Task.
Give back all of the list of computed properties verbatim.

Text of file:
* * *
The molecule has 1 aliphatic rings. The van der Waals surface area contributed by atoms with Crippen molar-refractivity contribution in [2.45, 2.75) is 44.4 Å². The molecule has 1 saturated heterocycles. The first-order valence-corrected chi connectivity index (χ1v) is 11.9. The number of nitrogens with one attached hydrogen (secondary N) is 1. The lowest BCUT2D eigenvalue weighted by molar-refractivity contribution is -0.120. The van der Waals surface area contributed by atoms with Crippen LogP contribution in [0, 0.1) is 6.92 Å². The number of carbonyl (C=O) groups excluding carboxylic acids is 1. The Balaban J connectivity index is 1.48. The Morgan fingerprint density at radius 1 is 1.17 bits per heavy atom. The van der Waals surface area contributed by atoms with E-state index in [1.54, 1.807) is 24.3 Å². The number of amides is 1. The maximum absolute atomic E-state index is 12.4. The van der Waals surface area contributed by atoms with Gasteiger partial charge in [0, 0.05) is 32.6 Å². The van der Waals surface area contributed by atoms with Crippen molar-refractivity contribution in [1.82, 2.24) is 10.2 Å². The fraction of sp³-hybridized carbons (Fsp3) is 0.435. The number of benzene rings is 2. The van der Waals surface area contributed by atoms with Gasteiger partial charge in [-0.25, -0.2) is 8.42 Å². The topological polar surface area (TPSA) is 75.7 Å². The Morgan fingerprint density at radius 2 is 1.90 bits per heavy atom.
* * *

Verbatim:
The molecule has 1 aliphatic rings. The van der Waals surface area contributed by atoms with Crippen molar-refractivity contribution in [2.45, 2.75) is 44.4 Å². The molecule has 1 saturated heterocycles. The first-order valence-corrected chi connectivity index (χ1v) is 11.9. The number of nitrogens with one attached hydrogen (secondary N) is 1. The lowest BCUT2D eigenvalue weighted by molar-refractivity contribution is -0.120. The van der Waals surface area contributed by atoms with Crippen LogP contribution in [0, 0.1) is 6.92 Å². The number of carbonyl (C=O) groups excluding carboxylic acids is 1. The Balaban J connectivity index is 1.48. The Morgan fingerprint density at radius 1 is 1.17 bits per heavy atom. The van der Waals surface area contributed by atoms with E-state index in [1.54, 1.807) is 24.3 Å². The number of amides is 1. The maximum absolute atomic E-state index is 12.4. The van der Waals surface area contributed by atoms with Gasteiger partial charge in [0, 0.05) is 32.6 Å². The van der Waals surface area contributed by atoms with Crippen molar-refractivity contribution in [1.82, 2.24) is 10.2 Å². The fraction of sp³-hybridized carbons (Fsp3) is 0.435. The number of benzene rings is 2. The van der Waals surface area contributed by atoms with Gasteiger partial charge in [-0.25, -0.2) is 8.42 Å². The topological polar surface area (TPSA) is 75.7 Å². The Morgan fingerprint density at radius 2 is 1.90 bits per heavy atom.